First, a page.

Exiting the LLR, we avoided Ashcroft which remains an active field with multiple runways. On SkyDemon (fed by Pilot Aware), we could see our good pal Roger Iveson from Yorkshire rapidly catching us up in his Dynamic microlight so, having raised him on the microlight air-to-air frequency (129.835), we orbited Beeston VRP to wait. The VRP is actually the impressive Beeston Castle, built in 1220 atop a rocky crag some 350ft above the Cheshire plain. It endured a bloody history, including a year-long Civil War Parliamentarian siege between 1644 and 1645 with Royalists only surrendering when they finally ran out of food. Just south of Beeston is the more recent Peckforton Castle, now a luxury hotel, and the two combine to make an impressive view.

With Roger now in tow, we called Shawbury Zone. RAF Shawbury is the centre of UK military rotary training and is very busy during the week with the black and yellow-topped H135 Juno and H145 Jupiter helicopters operating down to ground level both within the MATZ and outside in the wider countryside. As well as speaking to the MATZ controller, we could see multiple RAF helicopters on our SkyDemon/PAW which really helped our situational awareness. Sleap is within the Shawbury MATZ and has an excellent relationship with its military neighbours which sees the helis operating on the Sleap deadside during the week.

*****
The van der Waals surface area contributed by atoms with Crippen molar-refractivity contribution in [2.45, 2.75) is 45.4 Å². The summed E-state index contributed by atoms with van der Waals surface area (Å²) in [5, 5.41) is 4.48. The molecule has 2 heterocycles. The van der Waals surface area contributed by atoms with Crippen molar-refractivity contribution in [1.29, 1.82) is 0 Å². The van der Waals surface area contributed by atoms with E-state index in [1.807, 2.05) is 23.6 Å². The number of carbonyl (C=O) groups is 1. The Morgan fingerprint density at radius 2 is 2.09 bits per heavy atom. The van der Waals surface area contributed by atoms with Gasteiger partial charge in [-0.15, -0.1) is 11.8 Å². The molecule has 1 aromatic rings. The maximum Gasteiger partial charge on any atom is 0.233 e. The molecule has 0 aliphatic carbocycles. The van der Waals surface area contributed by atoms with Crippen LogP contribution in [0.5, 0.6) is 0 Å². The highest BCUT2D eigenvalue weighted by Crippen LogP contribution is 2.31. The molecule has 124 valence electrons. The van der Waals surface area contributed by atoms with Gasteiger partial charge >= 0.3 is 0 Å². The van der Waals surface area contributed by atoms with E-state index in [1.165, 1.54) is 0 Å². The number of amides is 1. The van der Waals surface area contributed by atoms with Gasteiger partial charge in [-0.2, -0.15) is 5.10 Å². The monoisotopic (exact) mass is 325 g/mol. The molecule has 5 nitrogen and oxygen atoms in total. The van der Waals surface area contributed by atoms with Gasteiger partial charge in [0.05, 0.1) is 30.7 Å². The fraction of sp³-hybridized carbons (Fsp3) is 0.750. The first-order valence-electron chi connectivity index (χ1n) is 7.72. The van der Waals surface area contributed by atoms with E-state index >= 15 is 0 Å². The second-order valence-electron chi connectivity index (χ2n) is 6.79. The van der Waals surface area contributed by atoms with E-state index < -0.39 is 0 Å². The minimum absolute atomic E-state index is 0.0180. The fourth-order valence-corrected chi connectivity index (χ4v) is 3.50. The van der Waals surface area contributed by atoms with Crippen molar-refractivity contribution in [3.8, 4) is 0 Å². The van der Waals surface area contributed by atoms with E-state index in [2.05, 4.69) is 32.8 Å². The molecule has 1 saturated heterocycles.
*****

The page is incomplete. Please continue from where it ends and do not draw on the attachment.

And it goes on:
After a little more than two hours, we arrived at Sleap to the welcoming tones of airfield manager Bruce Buglass who was manning the radio. Bruce and his enthusiastic team have worked exceptionally hard to make Sleap a real go-to destination in recent times and its success is measured in the airfield’s ongoing popularity. Parking at the pumps for UL-91, we met Ben Gilmore, the airfield deputy manager, who was fuelling his group 150hp Super Cub, fitted with 31-inch tundra tyres, vortex generators and a 117L belly tank – quite the STOL machine! Those at the 2021 LAA Rally will remember Ben, Bruce and their pal Tom Beever arriving en masse in their Taylor Monoplanes and bringing some very welcome youthful energy to the weekend.

Alex, Roger and I were soon joined by Nigel in the RV-6, John Stubbs in his Dynamic, Chris Theakstone in his Eurofox and Steve Ivell in his very smart, recently completed 100hp Rotax 912ULS powered Europa (which he and pal Steve Ridge purchased as an unfinished kit) and we all enjoyed an excellent breakfast in the Pegasus Café.

I caught up briefly with Bruce who was buoyant about the airfield’s future with an impressive 160 resident aircraft, which, combined with record visitors, are supporting large fuel sales, a popular café and an extensive events programme – it really is great to see wonderful Sleap thriving under the leadership of a dynamic management team.

Housesteads Fort on Hadrians wall